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By Charles Biderman

The secret of my success, in my opinion, has been my ability to accurately describe parts of the market and economy exactly the way they are and exactly the way they are not. I say power to make change starts with being grounded in what is actually happening right now. Not knowing what is really so and just guessing will make any existing problem much worse. If certainty creates power, uncertainty destroys power.

That leads directly to the two major problems with US government data. First and most important is that the both the monthly Employment and Gross Domestic Product initial releases are based primarily upon surveys not reality. That's right surveys. In today's real time world, the US government depends upon sample surveys subject to massive revisions when the actual data arrives months and years later. In other words, both initial jobs and GDP are nothing more than wild ass guesses!

The second problem is that all government data is sequential. Not year over year, but month over month. All public companies report year over year and not month over month. Only the government uses month over month comparisons. To do month over month, massive seasonal adjustments are required. And in today's volatile financial world there is no way seasonal adjustments can be accurate since they are based upon the past and today is different than last year. What's more to come up with those seasonal adjustments, at least hundreds if not thousands of government economists are required. So if we were to scrap month over month seasonal adjustments those economists would be totally unnecessary.

Back to the problem with government guessing as to what is happening right now in the US economy. Chairman Bernanke is on the record saying that unemployment dropping below 7% will be the key to tapering. However, there is a major problem with the unemployment rate. The Bureau of Labor Statistics bases the unemployment rate upon a US Census Bureau conducted survey monthly of 60,000 households to determine how many of the 155 million Americans or so of working age are employed. And who knows how many of the 60,000 they actually reach each month.

What's more the Census Bureau also surveys 145,000 employers monthly. That's right. Of the millions of employers all of 145,000 are surveyed monthly and then the BLS guesses as to how many are actually working.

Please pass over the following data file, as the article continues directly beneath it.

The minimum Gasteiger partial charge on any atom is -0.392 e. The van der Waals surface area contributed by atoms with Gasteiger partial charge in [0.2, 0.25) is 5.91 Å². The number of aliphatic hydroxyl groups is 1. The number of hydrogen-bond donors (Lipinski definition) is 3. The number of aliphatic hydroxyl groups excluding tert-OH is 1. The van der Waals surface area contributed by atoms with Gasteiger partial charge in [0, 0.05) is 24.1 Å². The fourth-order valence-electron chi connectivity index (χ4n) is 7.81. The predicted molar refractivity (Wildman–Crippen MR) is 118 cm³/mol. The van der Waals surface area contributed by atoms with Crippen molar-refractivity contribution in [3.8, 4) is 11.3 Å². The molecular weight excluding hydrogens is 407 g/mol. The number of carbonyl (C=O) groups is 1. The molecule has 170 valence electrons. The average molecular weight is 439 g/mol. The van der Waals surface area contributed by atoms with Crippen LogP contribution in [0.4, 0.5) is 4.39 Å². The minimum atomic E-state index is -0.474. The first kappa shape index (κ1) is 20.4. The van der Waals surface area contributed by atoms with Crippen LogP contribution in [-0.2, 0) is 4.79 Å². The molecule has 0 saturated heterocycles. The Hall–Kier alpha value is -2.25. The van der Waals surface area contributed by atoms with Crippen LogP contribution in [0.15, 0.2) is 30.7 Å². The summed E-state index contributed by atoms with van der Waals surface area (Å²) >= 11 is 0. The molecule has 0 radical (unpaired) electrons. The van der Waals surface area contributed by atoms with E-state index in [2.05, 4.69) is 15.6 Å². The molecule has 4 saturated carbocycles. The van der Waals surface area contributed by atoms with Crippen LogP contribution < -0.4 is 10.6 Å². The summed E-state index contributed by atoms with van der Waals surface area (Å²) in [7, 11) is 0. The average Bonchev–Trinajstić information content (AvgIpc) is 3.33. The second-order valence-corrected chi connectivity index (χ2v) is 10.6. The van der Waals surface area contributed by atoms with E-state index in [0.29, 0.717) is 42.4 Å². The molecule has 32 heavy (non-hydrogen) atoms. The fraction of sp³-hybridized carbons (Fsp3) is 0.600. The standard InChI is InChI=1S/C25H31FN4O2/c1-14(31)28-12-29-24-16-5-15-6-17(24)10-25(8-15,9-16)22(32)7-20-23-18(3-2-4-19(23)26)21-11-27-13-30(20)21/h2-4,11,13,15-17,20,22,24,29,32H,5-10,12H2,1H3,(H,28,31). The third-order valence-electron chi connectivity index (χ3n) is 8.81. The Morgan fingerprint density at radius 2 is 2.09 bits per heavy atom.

All that is insane. On Thursday, September 26 the BLS will revise all the past year's jobs data based upon first quarter of 2013 quarterly unemployment data from the states that is six to nine month old! This annual revision is always massive. So if these revisions are massive, that means the initial releases are basically worthless.

And what makes the initial employment numbers an even bigger joke is that there is real time income and employment data available, but totally ignored by the US government. Every time you or I get paid, the amount of withheld income and employment taxes gets sent to the US Treasury and reported the next day online in the Daily Treasury Statement. We at TrimTabs have been tracking this data for about 15 years and keep wondering why no one else seems to.

For what it's worth, we adjust the daily withholding data for changes in tax rates, earnings and inflation. The bottom line is that wages and salaries currently are growing by less about 1.7% year over year after inflation. Growth topped out around 2+% this spring and dropped to 1% in August. For a bigger picture, this year's wages and salaries are growing about 1% less than last year. Why 1% less? Simple, higher taxes this year.

The worst number of all is Gross Domestic Product put out by the Bureau of Economic Analysis with spending data based on a Census Bureau survey. I will bet that almost all of you viewers do not know that the initial GDP numbers are based on, and I quote, sample surveys. The Census Bureau says the estimates of consumer expenditures are based on a subsample of approximately 5,000 retail and food services firms whose sales are then weighted and benchmarked to represent the complete universe of over three million retail and food services firms.

This is a huge joke that unfortunately is not funny. Do you realize that all the nonsense spouted by Wall Street about the US economy and GDP is based on a survey of 5,000 retailers? Did the Census Bureau ever hear of Visa, Mastercard, American Express? Do you know that all the credit card companies sell their aggregate data? But does the Government use it? No. Why not? The only answer I can come up is that all the Census, BEA and BLS economists would be out of a job!

So if whether or not to taper is based upon US economic data, no wonder the markets are confused. Ignorance of what is really is so the first step on the road to economic calamity.

Source: Bad U.S. Data Pulls The Economy Down